September 18, 2008
The Adler Planetarium and Astronomy Museum, Chicago, Illinois, USA
The magnificent Chicago skyline welcomed SLS faculty and guests to an incredible evening in extreme environments–soaring in space above the Earth and swimming in the depths of the Earth’s ocean.
Sailboats sliced through Lake Michigan’s calm waters as SLS faculty and guests arrived for this special event at the Adler Planetarium and Astronomy Museum, which sits along Lake Michigan near Soldier Field and the Chicago Field Museum. It was founded in 1930 by Max Adler and contains astronomical and planetarium artifacts dating from the 12th through the 20th centuries. It is the largest of its kind in the western hemisphere.
After touring the museum, faculty and guests enjoyed food, fun, and conversations with fellow SLS members and guests, then were awed by footage of space travel and the International Space Station and surgery in the depths of the ocean.
Imagine doing surgery from any position even while floating upside down or having a few-second delay from the time you move the arm of a surgical robot to the time the instrument performs the action in the patient. These are among the experiences that Dave R. Williams, MD, shared during his talk “Telerobotic Surgery in Extreme Environments.” Williams, a Canadian native, has made 2 space flights to the International Space Station, one in 1998 the other in 2007, and 3 space walks. He has also participated in the NEEMO missions in the ocean and is the first Canadian to do both.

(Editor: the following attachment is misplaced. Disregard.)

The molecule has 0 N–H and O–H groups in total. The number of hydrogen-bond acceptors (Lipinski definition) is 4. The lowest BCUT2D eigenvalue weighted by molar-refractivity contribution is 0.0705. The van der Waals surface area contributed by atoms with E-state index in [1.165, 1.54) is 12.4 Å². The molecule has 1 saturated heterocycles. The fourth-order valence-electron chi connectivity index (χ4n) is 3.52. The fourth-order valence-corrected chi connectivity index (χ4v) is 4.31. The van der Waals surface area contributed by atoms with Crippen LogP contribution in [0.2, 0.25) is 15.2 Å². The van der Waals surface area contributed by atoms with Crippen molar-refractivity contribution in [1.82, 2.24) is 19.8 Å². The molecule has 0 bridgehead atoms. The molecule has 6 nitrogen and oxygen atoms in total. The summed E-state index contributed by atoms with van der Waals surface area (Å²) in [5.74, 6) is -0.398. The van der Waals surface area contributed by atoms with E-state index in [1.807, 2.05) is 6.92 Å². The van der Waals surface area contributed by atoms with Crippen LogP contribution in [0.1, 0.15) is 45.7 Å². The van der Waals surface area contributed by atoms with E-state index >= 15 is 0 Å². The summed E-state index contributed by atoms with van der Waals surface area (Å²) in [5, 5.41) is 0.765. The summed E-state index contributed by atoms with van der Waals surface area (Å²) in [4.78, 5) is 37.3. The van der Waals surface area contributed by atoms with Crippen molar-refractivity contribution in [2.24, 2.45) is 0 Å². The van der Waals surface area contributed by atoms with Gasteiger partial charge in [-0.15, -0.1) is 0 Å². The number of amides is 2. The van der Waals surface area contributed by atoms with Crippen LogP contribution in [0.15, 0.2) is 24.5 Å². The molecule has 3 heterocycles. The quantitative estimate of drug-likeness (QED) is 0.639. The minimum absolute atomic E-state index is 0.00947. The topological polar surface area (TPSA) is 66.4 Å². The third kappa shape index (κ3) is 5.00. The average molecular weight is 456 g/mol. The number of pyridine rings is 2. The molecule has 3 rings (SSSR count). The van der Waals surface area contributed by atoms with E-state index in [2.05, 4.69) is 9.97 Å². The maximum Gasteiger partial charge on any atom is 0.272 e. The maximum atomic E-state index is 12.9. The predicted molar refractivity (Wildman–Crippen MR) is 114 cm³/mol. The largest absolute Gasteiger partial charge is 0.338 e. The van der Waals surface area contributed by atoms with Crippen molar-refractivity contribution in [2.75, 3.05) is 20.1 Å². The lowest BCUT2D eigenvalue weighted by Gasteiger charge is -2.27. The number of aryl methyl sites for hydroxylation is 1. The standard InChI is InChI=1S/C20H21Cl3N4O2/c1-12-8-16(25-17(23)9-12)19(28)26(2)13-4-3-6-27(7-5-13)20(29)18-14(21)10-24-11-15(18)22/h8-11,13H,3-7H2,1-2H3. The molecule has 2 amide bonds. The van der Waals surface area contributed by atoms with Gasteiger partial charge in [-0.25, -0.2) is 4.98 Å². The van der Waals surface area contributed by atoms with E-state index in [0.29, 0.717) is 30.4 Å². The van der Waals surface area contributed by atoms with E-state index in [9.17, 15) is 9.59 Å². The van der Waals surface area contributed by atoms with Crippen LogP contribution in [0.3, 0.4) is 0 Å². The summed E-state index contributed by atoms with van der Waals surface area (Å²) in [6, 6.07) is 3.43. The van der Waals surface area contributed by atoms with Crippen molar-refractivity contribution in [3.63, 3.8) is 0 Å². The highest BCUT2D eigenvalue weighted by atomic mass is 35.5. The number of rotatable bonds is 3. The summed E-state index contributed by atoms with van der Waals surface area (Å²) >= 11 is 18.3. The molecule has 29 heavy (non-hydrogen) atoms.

Today’s astronaut, said Williams, need not be a person with a military background. Today’s astronauts come from various fields, including medicine, education, and science. Surgery is being attempted in space as a way of preparing for a future flight to Mars, which will require three years of space travel. However, as in military deployments, medical care may be provided in space by a team member who is not a physician but who has training in wilderness medicine. Thus far, no humans have been operated on in space, only animals such as rats. During space travel, astronauts practice minimally invasive exercises on each other. Zero gravity causes changes to the human body, resulting in physiological challenges. Astronauts must learn ways to cope with these physiological changes before successful surgery can be performed in space. Astronauts are trying to understand the human body parts, including blood, which are altered in space. Other challenges include working in microgravity where everything must be restrained or it will float around, so astronauts must learn to work with instruments that are tied down in some way or that float around. By 2020, it is hoped that man will be able to return to the moon. One NEEMO mission included robotic telesurgery in which a physician in Canada performed a medical exercise using a simulator housed in a NEEMO facility deep underwater. This exercise provided practice in telesurgery, which may become necessary during long flights in outer space. As mankind advances toward exploring the universe, it is important to be able to provide medical care to astronauts, just as it is necessary to care for wounded soldiers in far off countries. Telesurgery with the use of robots and telementoring in extreme environments are vital for safety in future space exploration.
by Ann Conti Morcos, MA, ELS